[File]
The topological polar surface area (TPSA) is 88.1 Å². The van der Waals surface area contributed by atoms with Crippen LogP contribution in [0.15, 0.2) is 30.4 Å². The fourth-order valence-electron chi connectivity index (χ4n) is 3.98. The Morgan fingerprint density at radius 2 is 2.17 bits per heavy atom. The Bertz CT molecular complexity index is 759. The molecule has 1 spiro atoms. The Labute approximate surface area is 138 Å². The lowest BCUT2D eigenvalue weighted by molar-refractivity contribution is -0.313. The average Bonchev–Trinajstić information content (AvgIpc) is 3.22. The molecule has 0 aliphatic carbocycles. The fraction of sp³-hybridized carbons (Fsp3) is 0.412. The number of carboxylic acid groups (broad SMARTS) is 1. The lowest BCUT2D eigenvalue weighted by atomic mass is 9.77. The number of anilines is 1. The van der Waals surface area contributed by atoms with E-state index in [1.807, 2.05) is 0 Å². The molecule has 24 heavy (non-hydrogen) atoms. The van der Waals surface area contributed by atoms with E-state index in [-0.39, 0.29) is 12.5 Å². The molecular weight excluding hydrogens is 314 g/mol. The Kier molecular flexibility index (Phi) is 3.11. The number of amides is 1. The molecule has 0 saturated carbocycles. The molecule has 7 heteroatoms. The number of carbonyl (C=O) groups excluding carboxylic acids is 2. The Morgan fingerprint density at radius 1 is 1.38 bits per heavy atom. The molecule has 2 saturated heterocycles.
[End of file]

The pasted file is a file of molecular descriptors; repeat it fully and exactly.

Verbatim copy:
The topological polar surface area (TPSA) is 88.1 Å². The van der Waals surface area contributed by atoms with Crippen LogP contribution in [0.15, 0.2) is 30.4 Å². The fourth-order valence-electron chi connectivity index (χ4n) is 3.98. The Morgan fingerprint density at radius 2 is 2.17 bits per heavy atom. The Bertz CT molecular complexity index is 759. The molecule has 1 spiro atoms. The Labute approximate surface area is 138 Å². The lowest BCUT2D eigenvalue weighted by molar-refractivity contribution is -0.313. The average Bonchev–Trinajstić information content (AvgIpc) is 3.22. The molecule has 0 aliphatic carbocycles. The fraction of sp³-hybridized carbons (Fsp3) is 0.412. The number of carboxylic acid groups (broad SMARTS) is 1. The lowest BCUT2D eigenvalue weighted by atomic mass is 9.77. The number of anilines is 1. The van der Waals surface area contributed by atoms with E-state index in [1.807, 2.05) is 0 Å². The molecule has 24 heavy (non-hydrogen) atoms. The van der Waals surface area contributed by atoms with E-state index in [-0.39, 0.29) is 12.5 Å². The molecular weight excluding hydrogens is 314 g/mol. The Kier molecular flexibility index (Phi) is 3.11. The number of amides is 1. The molecule has 0 saturated carbocycles. The molecule has 7 heteroatoms. The number of carbonyl (C=O) groups excluding carboxylic acids is 2. The Morgan fingerprint density at radius 1 is 1.38 bits per heavy atom. The molecule has 2 saturated heterocycles.